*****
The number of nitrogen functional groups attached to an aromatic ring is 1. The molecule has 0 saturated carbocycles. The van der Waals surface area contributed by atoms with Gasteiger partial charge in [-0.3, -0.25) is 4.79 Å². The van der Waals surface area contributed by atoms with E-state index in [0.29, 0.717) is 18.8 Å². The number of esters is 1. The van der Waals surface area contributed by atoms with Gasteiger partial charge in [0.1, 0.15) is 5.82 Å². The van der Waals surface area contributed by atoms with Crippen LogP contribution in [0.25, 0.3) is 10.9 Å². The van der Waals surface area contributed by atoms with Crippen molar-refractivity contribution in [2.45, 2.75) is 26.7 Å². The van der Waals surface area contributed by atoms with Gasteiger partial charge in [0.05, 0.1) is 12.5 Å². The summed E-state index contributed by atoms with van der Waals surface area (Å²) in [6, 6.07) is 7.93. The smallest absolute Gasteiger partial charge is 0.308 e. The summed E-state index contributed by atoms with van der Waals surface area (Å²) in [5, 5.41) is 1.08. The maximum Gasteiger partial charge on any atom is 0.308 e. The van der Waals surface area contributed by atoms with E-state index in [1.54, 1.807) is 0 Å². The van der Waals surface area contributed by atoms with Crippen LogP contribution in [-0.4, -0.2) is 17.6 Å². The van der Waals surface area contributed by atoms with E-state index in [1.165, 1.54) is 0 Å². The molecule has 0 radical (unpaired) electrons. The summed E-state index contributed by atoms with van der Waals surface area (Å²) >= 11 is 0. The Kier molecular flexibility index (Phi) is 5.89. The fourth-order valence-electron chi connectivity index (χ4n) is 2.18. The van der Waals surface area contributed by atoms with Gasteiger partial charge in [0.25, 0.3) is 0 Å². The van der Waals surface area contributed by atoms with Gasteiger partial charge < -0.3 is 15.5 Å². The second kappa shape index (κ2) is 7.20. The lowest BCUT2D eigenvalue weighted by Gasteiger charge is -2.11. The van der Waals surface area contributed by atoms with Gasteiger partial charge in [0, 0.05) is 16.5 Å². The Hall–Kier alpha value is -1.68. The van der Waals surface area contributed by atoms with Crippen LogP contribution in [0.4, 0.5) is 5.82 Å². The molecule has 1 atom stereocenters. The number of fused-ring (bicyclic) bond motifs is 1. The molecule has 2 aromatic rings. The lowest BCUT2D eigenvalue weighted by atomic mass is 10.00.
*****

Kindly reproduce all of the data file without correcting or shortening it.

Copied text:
The number of nitrogen functional groups attached to an aromatic ring is 1. The molecule has 0 saturated carbocycles. The van der Waals surface area contributed by atoms with Gasteiger partial charge in [-0.3, -0.25) is 4.79 Å². The van der Waals surface area contributed by atoms with E-state index in [0.29, 0.717) is 18.8 Å². The number of esters is 1. The van der Waals surface area contributed by atoms with Gasteiger partial charge in [0.1, 0.15) is 5.82 Å². The van der Waals surface area contributed by atoms with Crippen LogP contribution in [0.25, 0.3) is 10.9 Å². The van der Waals surface area contributed by atoms with Crippen molar-refractivity contribution in [2.45, 2.75) is 26.7 Å². The van der Waals surface area contributed by atoms with Gasteiger partial charge in [0.05, 0.1) is 12.5 Å². The summed E-state index contributed by atoms with van der Waals surface area (Å²) in [6, 6.07) is 7.93. The smallest absolute Gasteiger partial charge is 0.308 e. The summed E-state index contributed by atoms with van der Waals surface area (Å²) in [5, 5.41) is 1.08. The maximum Gasteiger partial charge on any atom is 0.308 e. The van der Waals surface area contributed by atoms with E-state index in [1.54, 1.807) is 0 Å². The van der Waals surface area contributed by atoms with Crippen LogP contribution in [-0.4, -0.2) is 17.6 Å². The van der Waals surface area contributed by atoms with E-state index in [1.165, 1.54) is 0 Å². The molecule has 0 radical (unpaired) electrons. The summed E-state index contributed by atoms with van der Waals surface area (Å²) >= 11 is 0. The Kier molecular flexibility index (Phi) is 5.89. The fourth-order valence-electron chi connectivity index (χ4n) is 2.18. The van der Waals surface area contributed by atoms with Gasteiger partial charge in [0.25, 0.3) is 0 Å². The van der Waals surface area contributed by atoms with Gasteiger partial charge < -0.3 is 15.5 Å². The second kappa shape index (κ2) is 7.20. The lowest BCUT2D eigenvalue weighted by Gasteiger charge is -2.11. The van der Waals surface area contributed by atoms with Gasteiger partial charge in [0, 0.05) is 16.5 Å². The Hall–Kier alpha value is -1.68. The van der Waals surface area contributed by atoms with Crippen LogP contribution in [0.4, 0.5) is 5.82 Å². The molecule has 1 atom stereocenters. The number of fused-ring (bicyclic) bond motifs is 1. The molecule has 2 aromatic rings. The lowest BCUT2D eigenvalue weighted by atomic mass is 10.00.